Green face conures are one of the less common conure color variations. They have much of the same excellent qualities as conures, making them popular companion birds. Despite their kind personalities, they are prone to biting and must be taught to do so from an early age.
The pineapple green cheek conure is a tiny parrot that grows to be only 10 inches long. They prefer spending time with and amusing their owners, although they are typically quieter than other parrots. Conures eat pellets, fruits, vegetables, seeds, and nuts as part of their diet. Conures can be taught simple hand signals and words.
It’s a fantastic experience to have a pineapple green cheek conure as a pet, but they need an owner that has lots of time to play with and care for them. Otherwise, it’s probable that the parrot will become nervous, bored, or sad.
What Is a Pineapple Green Cheek Conure?
The green cheek conure is a heavily inbred species, and the pineapple green cheek conure is its mutated form. The head is tan in color, with yellow sides and lime green back feathers. Bright red and bright yellow feathers are mixed on the chest.
The lower beak is brick red with a trace of crimson above the cere, and it has a reddish-orange beak. Pineapples have tail feathers that are mostly light red to maroon, like yellow-sides conures. Their eyes are crimson colored.
After breeders mated opaline green cheeks and cinnamon conures, they got pineapple green cheek conures.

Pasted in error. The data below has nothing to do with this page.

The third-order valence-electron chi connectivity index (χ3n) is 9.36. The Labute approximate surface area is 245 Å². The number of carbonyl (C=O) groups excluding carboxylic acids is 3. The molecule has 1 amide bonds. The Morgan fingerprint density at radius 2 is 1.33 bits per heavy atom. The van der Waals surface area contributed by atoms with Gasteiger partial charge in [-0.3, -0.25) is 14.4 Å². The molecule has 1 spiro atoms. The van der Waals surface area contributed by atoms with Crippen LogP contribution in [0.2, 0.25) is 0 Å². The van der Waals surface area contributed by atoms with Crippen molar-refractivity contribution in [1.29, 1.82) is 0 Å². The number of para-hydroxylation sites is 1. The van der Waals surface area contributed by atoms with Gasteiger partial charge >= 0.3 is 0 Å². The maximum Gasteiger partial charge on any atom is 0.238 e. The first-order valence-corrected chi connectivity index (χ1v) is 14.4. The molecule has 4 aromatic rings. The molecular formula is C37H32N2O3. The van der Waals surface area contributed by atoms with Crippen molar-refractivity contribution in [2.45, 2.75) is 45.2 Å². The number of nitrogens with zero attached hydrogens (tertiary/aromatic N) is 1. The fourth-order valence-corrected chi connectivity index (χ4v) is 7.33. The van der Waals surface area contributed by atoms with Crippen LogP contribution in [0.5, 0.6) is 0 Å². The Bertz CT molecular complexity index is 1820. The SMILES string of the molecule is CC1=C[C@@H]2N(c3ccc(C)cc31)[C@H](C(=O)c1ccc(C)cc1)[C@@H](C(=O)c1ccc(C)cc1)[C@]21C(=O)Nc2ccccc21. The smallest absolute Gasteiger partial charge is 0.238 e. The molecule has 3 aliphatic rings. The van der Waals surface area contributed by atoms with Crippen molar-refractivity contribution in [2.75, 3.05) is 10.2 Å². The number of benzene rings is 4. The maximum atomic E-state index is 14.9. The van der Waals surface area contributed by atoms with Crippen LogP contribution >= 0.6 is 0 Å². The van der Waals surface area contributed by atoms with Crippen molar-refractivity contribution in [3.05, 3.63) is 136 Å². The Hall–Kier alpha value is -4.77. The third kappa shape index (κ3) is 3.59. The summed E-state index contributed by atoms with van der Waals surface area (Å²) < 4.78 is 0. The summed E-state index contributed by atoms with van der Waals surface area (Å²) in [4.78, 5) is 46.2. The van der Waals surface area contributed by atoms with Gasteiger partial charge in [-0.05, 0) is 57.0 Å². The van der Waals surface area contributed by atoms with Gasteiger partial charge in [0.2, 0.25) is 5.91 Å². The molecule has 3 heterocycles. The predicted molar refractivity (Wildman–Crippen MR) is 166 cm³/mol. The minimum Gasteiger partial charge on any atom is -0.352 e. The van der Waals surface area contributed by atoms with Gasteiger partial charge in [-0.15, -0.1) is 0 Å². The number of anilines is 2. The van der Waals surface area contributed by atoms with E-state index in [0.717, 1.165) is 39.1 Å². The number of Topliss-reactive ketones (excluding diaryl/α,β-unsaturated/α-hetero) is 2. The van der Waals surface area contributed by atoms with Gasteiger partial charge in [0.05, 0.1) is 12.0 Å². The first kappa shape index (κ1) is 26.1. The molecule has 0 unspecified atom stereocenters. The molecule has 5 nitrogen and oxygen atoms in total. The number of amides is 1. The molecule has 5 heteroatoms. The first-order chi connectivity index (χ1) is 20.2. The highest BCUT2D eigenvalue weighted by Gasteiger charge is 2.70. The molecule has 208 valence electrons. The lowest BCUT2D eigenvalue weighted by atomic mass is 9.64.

The first one, created by Mr. Garvin, was called a “pineapple” after the fruit and hence named after it.
How Big Do Pineapple Green Cheek Conures Get?
Female and Male pineapple green cheek conures usually reach a length of approximately 10 inches.
Conures are also called little conures because they’re only about 6 inches tall when fully grown. As a result, they’re considered a minor kind of conure that may live in apartments. The typical adult conure weighs between 60 and 80 grams, so it’s simple to grab, hold, and transport around.
Differences Between Green Cheek vs. Maroon-Bellied Conure
Conures of the family Conureae (lovebirds, cheek conures) and Maroon-bellied conures are the same species; however, there are several significant distinctions between them:
- The tail of a maroon-bellied conure is green on top and slightly maroon beneath, whereas the tail of a green cheek’s is a darker shade of maroon.
- The bellies of maroon-bellied conures are darker than those of green cheek conures.
- The common cheek conure is found in greater numbers in captivity.
- The more common of the two conure species is the maroon-bellied conure, which is less bold than the sociable green cheek conure.
These distinctions are difficult to detect without specialized training. When you learn about the two species, however, you’ll be able to tell them apart based on these differences.